For those who work at Houdini. About Nature of Vex and Bites of Python courses

Under the cut you will find feedback from specialists from the Houdini Team of the Krasnodar studio Plarium about the video courses Nature of Vex and Bites of Python from Mix Training dedicated to working with the Python and Vex languages ​​in the Houdini graphics program.

Also in this post, the guys share a selection of materials that will be useful to all interested.

A little introductory

The Vex language scares beginner Houdini users. Largely thanks to him, there was a stereotype that Houdini must be encoded. Actually in houdini can coding, and this just facilitates and speeds up many processes, and does not complicate them. For example, it helps to avoid such creepy setups:

The Vex language was created for writing shaders in the Mantra renderer (the built-in renderer of the Houdini program), but quickly went beyond its original use due to its flexibility, simplicity, and speed. The name of the language comes from the abbreviation Vector EXpressions, but with it you can manipulate completely different types of data. So, Vex is mainly used for various kinds of manipulations with geometry components (points, polygons), as well as for procedural creation of geometry.

The Vex language is rather undemanding to the syntax and formatting of the code, it has a not very high entry threshold. Often a couple or three lines are enough to achieve the desired result. Among its advantages are also multithreading and, as a result, good speed. Vex programming is needed both for solving elementary problems and for complex and complex calculations, and the language copes with all this extremely quickly. With it, you can do a lot of amazing things in procedural modeling, in animation and simulations.

Of course, we like it when someone thinks that we are all such programmers, but in fact we are used to functionality and convenience (although many, working for the first time in Houdini, may decide that it’s more convenient only to sleep on nails). If some tool did not make our life easier, we would not use it. Therefore, do not take the possibility of programming as something that prevents you from starting to learn Houdini. Vex is just another (albeit very good) tool among many others.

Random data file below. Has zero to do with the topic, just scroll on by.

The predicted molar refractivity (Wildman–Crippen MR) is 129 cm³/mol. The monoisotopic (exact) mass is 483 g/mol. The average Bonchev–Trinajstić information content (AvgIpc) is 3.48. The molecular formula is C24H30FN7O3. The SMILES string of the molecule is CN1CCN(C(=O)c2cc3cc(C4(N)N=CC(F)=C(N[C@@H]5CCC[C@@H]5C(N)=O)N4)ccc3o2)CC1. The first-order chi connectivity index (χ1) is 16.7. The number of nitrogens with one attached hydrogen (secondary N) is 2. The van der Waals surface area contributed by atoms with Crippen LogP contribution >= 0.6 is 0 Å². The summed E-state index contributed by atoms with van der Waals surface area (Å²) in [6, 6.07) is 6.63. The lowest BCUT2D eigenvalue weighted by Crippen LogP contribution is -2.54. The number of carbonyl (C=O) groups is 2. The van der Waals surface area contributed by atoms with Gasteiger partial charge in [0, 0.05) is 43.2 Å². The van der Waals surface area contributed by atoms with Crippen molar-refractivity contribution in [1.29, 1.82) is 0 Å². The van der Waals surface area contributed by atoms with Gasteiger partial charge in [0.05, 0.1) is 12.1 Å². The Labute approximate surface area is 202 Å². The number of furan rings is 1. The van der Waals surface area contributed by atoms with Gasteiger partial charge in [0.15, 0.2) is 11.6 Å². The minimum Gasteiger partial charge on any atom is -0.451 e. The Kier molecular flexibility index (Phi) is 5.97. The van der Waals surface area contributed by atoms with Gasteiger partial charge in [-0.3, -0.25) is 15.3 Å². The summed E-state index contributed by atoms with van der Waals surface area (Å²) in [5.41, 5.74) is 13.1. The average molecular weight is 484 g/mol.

Python, much better known in wide circles, does not need a presentation and a detailed description. We’ll tell you why he is to us. In the context of Houdini, Python is used to control the program itself (creating nodes in a project, file operations, automating repetitive operations, playing complex combinations of actions, etc.). We also need Python programming to create beautiful interfaces in tools and write convenient commands that control assets when a button is clicked. If the button “make beautifully” existed in the Houdini asset, it would be written in Python. In addition, it is sometimes used to manipulate geometry (like the Vex language), but you need to understand that Python is less intuitive to configure for such purposes and often does it more slowly than Vex.

More about courses

Houdini's developer, Side Effects Software, releases so many updates and provides so many features for users that the official documentation and official training courses simply do not have time to be updated. Therefore, we collect information bit by bit from various sources (paid, free, official and not very) in order to fully master these flexible and powerful tools – the programming languages ​​Vex and Python (and Houdini in general). Our choice fell on courses from Mix Training, as they claimed to be a wide coverage of material about Python and Vex in Houdini.

The course author has a YouTube channel (a good resource for those who want to start learning Houdini), characterized by an informal relaxed presentation and a lot of topics, from motion design to game dev. In addition to the channel, he also has his own death-metal garage band. We decided that the author should be trusted, and acquired Nature of Vex and Bites of Python, for 8 hours each course (you can watch at a speed of 1.5).


  • Usefulness for specialists of different levels. These courses can be compared with the library, which contains all the most important aspects of Vex and Python in Houdini, from basic things to advanced and complex setups. In Vex, from defining attributes and variables to the original implementation of the Space Colonization algorithm. In Python, from simple automatic creation of nodes in a scene and small improvements in the Houdini program itself to an attribute manager written from scratch. There is all the necessary basic information on the syntax of these two languages ​​and their interaction with Houdini.